Studio Bizio: Photographer Haal

The moderate sized photograph propped in Studio Bizio’s window no more than hints at the immense scale of emotion found within.  Upon entering, the visitor finds themselves amidst the electric colours and emotional charge of an exclusive exhibit of the works by Haruhiko Kawaguchi, or as the artist is better known: Photographer Haal. Having through his travels discovered photography’s potential to communicate across language barriers, the Tokyo based artist boasts an impressive oeuvre of prints saturated not only in colour, but also in human sensitivity. Studio Bizio displays a carefully curated number of photographic prints, large in size and with minimal framing allowing each piece to achieve its full expressive potential.

This unique exhibition shows prints from the Photographer Haal’s latest project ‘Flesh Love Returns’ alongside examples of his earlier project entitled ‘Flesh Love’ in direct comparison to one another. His artistic vision can thus be followed from the earlier vacuum-packed couples portrayed in a non-descript blank void to the more recent prints which portray the couples still vacuum packed but in an environment of their choosing. While in the original ‘Flesh Love’ all significance comes from the lovers’ anonymous bodies themselves, the images of ‘Flesh Love Returns’ encourages the viewer to ponder the more elaborate history behind the shot.

While the idea of wrapping animate or inanimate objects in plastic for art is not novel in itself, the significance which Photographer Haal attaches is thrillingly controversial. Rather than hinting at society’s need for hygiene or at our consumerism in all its cellophane packed glory, the plastic packaging reveals a heightened intimacy. The couples, while vacuum packed in plastic are enclosed in their own truly personal space with not even air to part them. The plastic wrapping here creates a womb-like space in which time stands still.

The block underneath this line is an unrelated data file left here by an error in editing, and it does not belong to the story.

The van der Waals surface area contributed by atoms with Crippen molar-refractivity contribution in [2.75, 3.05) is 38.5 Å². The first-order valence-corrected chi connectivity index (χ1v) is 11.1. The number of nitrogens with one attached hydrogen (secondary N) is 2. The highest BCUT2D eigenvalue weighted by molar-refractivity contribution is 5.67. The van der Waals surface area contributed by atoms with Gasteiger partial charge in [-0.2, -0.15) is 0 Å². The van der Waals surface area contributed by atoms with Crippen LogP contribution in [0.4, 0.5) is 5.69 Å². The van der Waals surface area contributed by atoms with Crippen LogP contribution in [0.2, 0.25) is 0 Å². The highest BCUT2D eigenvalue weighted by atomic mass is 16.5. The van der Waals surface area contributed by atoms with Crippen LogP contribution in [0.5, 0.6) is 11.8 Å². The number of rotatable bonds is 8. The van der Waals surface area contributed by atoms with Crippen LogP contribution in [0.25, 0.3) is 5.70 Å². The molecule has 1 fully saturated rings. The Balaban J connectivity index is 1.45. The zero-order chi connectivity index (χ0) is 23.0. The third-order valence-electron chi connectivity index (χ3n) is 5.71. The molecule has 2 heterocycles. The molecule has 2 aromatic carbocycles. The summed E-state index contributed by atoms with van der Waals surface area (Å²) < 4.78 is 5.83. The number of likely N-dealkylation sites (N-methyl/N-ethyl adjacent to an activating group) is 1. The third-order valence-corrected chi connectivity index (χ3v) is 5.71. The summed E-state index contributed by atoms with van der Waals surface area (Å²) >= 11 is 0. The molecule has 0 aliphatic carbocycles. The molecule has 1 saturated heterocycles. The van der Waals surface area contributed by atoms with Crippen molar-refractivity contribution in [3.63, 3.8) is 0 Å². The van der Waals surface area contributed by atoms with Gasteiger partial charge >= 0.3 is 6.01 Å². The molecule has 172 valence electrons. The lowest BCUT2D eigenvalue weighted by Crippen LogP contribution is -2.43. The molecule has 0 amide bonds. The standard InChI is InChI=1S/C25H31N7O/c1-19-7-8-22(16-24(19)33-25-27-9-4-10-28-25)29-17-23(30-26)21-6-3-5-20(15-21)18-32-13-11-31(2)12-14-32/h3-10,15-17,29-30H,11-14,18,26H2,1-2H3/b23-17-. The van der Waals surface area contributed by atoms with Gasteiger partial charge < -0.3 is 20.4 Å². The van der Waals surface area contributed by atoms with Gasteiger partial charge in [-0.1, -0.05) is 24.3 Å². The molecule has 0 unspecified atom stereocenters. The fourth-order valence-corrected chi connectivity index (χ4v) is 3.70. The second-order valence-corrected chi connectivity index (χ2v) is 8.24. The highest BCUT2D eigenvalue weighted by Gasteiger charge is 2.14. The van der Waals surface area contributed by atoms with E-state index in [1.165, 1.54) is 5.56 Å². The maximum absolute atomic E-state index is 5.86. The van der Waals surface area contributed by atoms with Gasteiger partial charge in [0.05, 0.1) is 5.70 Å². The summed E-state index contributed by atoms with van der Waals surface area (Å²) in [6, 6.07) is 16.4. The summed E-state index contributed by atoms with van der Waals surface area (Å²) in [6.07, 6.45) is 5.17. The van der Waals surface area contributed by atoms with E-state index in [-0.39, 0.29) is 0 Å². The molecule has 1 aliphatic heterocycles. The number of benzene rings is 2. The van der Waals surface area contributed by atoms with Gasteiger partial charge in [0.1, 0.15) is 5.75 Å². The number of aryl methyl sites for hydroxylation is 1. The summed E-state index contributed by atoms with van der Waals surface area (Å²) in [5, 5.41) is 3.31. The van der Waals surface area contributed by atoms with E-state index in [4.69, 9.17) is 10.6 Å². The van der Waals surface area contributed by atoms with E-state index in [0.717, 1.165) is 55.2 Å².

Becoming internationally renowned through numerous awards, a host of willing couples approached the artist with the desire to have their own portrait taken. Photographer Haal has thus been able to achieve an exciting exposé of love between couples of varying nationalities and ages in a variety of contexts. The intimacy and true knowledge of another human being is shown to be as diverse as the couples and their chosen settings themselves. While the lovers ‘Johnnie and Kafka’ passionately embrace on a single chair, the couple ‘Kohmey and Keiko’ stand side by side barely touching. The difference in the couples’ relation to one another, the energy which they share in the few seconds, being quite literally breathless and enwrapped with each other is what makes the artist’s work so strong.

The moments of true companionship contained in the couples’ embraces is preserved first by the plastic packaging and then held fast for posterity by the artist’s camera. In our fast-paced age of instant messenger, dating apps and more, Photographer Haal’s project resonates modern romance. In fact, each photograph seems to contain a heartfelt love story of which the viewer gains only a fragment of an insight. In his true mastery of the photographic medium, the artist does not dictate a narrative to the observer but invites the imagination to run wild with unfinished love-stories or romantic-tragedies.

Apart from the images of lovers and couples, the exhibition likewise displays some of the lesser known photographs of families and entire houses encased in plastic. Again, intimacy is the overarching theme, yet here the artist documents and preserves human bonds which go beyond the romantic. While the plastic wrapped house seems at first Christo-esque, it soon becomes clear that the artist is revealing rather than concealing what lies beneath the casing. The transparent plastic wrap encases a home, presumably full of life and with histories to tell but in this moment, it lies frozen and is captured on film.

The exhibition at Studio Bizio is not to be missed for its comprehensive portrayal of Photographer Haals’ development as a photographer and his poignant insight into the human condition.

 

Reviewer, Isabelle Thul